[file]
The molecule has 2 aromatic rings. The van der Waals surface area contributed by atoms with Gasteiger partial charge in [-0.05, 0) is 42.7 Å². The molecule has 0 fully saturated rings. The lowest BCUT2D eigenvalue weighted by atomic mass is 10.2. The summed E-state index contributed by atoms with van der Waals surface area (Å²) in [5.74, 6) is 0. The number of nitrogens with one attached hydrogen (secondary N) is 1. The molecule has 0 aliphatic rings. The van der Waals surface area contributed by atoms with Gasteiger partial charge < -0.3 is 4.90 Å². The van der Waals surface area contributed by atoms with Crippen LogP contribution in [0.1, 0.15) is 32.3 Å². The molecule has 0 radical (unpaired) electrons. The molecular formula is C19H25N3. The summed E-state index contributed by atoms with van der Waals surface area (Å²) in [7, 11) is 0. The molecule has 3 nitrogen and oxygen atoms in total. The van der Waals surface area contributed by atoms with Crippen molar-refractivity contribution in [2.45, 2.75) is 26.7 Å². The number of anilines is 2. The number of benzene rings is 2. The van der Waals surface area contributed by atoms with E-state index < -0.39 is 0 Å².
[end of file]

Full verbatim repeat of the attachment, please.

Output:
The molecule has 2 aromatic rings. The van der Waals surface area contributed by atoms with Gasteiger partial charge in [-0.05, 0) is 42.7 Å². The molecule has 0 fully saturated rings. The lowest BCUT2D eigenvalue weighted by atomic mass is 10.2. The summed E-state index contributed by atoms with van der Waals surface area (Å²) in [5.74, 6) is 0. The number of nitrogens with one attached hydrogen (secondary N) is 1. The molecule has 0 aliphatic rings. The van der Waals surface area contributed by atoms with Gasteiger partial charge < -0.3 is 4.90 Å². The van der Waals surface area contributed by atoms with Crippen LogP contribution in [0.1, 0.15) is 32.3 Å². The molecule has 0 radical (unpaired) electrons. The molecular formula is C19H25N3. The summed E-state index contributed by atoms with van der Waals surface area (Å²) in [7, 11) is 0. The molecule has 3 nitrogen and oxygen atoms in total. The van der Waals surface area contributed by atoms with Crippen molar-refractivity contribution in [2.45, 2.75) is 26.7 Å². The number of anilines is 2. The number of benzene rings is 2. The van der Waals surface area contributed by atoms with E-state index < -0.39 is 0 Å².